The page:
The False Princess by Eilis O’Neal
Goodreads: The False Princess
Summary: Upon the birth of the new princess, the Oracle prophesied that the girl might die before her sixteenth birthday. To prevent that fate, her parents smuggled the child out of the palace and replaced her with another. Sinda never knew that she was not really the heir to the throne until the day when the danger of the prophecy’s fulfillment passed—and she was thrown out of court. She struggles to accept her new life and to find meaning in the years she spent as the false princess. Most seem to have forgotten her and her unwitting sacrifice to stand in to be killed for another. When danger threatens the kingdom, however, Sinda may prove that she is still a force to be reckoned with.
Review: O’Neal’s book is crammed with intrigue, adventure, and mystery. The action seldom flags from the first page and readers will find themselves swept up into the story as they struggle with Sinda to understand the cruelty of the monarchs and the purpose of her life. Sinda’s voice helps immerse the readers. Though raised as a princess, she sounds like an ordinary girl unwillingly thrust into extraordinary circumstances. Readers will relate to her anger, fear, and confusion as she navigates her new circumstance, and they will cheer her on even when she makes mistakes.
Vivid characters bring the story to life. From Sinda’s prankster friend Kiernan to her eccentric tutor Philantha, the pages are populated with interesting personalities who are always so much more than they first appear. Even characters with whom readers do not get to spend a lot of time show three-dimensionality. The monarchs, for example, seem kind, but readers must also reflect that they chose to substitute an innocent child for their own in expectations that that child might be assassinated. Their unthinking treatment of those in lower social classes becomes more and more apparent to Sinda as she travels the realm and meets its people for the first time.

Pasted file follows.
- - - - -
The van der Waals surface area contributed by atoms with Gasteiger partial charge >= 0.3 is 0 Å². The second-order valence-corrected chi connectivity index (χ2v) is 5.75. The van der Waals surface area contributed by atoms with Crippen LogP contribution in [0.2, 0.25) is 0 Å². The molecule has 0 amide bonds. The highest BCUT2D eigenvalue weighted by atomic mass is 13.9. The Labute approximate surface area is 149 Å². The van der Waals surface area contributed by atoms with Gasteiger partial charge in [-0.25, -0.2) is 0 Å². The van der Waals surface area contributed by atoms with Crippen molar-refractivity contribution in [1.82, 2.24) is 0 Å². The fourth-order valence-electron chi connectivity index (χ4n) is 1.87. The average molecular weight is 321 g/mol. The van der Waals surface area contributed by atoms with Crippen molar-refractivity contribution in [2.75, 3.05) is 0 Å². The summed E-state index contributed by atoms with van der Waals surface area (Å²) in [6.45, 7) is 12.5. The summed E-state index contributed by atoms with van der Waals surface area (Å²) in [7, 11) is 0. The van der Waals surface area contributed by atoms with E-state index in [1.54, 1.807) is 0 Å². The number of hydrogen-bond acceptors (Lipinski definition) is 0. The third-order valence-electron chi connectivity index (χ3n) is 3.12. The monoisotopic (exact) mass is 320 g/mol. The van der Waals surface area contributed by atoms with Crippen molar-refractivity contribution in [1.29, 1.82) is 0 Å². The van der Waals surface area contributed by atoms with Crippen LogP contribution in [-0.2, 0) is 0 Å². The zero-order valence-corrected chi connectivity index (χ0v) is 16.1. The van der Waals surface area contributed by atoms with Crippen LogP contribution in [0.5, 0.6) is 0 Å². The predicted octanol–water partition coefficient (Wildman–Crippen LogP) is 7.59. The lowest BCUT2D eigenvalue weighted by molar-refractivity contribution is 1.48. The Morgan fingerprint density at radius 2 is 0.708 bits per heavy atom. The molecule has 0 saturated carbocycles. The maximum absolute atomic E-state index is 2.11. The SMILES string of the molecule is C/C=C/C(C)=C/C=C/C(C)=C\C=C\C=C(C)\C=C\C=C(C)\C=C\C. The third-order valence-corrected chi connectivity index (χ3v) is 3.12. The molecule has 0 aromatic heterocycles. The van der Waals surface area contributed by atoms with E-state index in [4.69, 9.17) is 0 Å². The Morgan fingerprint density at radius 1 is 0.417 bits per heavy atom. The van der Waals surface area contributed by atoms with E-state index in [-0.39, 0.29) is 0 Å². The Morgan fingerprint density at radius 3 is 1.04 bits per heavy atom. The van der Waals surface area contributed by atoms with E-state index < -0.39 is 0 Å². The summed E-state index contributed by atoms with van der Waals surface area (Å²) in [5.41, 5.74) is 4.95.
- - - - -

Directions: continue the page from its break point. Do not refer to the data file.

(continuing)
Though Sinda can find plenty of information with which to accuse the ruling class, she herself remains far from perfect. Another character charges her at one point of accepting her fate too willingly. Sinda takes that criticism as license to do from that point as she pleases. In an attempt to prove that she is more than a castaway princess, she alienates her friends, keeps secrets from those who love her, refuses to listen to good advice, and ultimately gets to a point where she takes away the free will of another—all because she has to have things her own way.
The book never addresses the moral implications of these choices. A few unfortunate consequences result, but nothing as bad as readers might have expected. Furthermore, Sinda only feels a little guilty for her actions. She never really acknowledges to herself that what she did was terribly, terribly wrong. She is only worried that she might have injured someone’s feelings or perhaps placed them in danger. Realistically, her decisions should have had greater impact and she should have been forced to recognize the grave responsibility she has for her actions.
Fortunately, Sinda does have her redeeming moments. She knows at least that she has to move on from her old life and from the bitterness she feels toward the king and queen. Her feelings were always understandable, even when they led her to do silly things, but her decision to start anew gives the book a nice sense of closure. And, of course, the fact that the readers even care so much about what Sinda does is testimony how sympathetic and likable a character she really is.
O’Neal expertly balances action and emotion in this gripping read. Romance, mystery, and danger all combine to form story perfect for those who want to lose themselves in a magical world.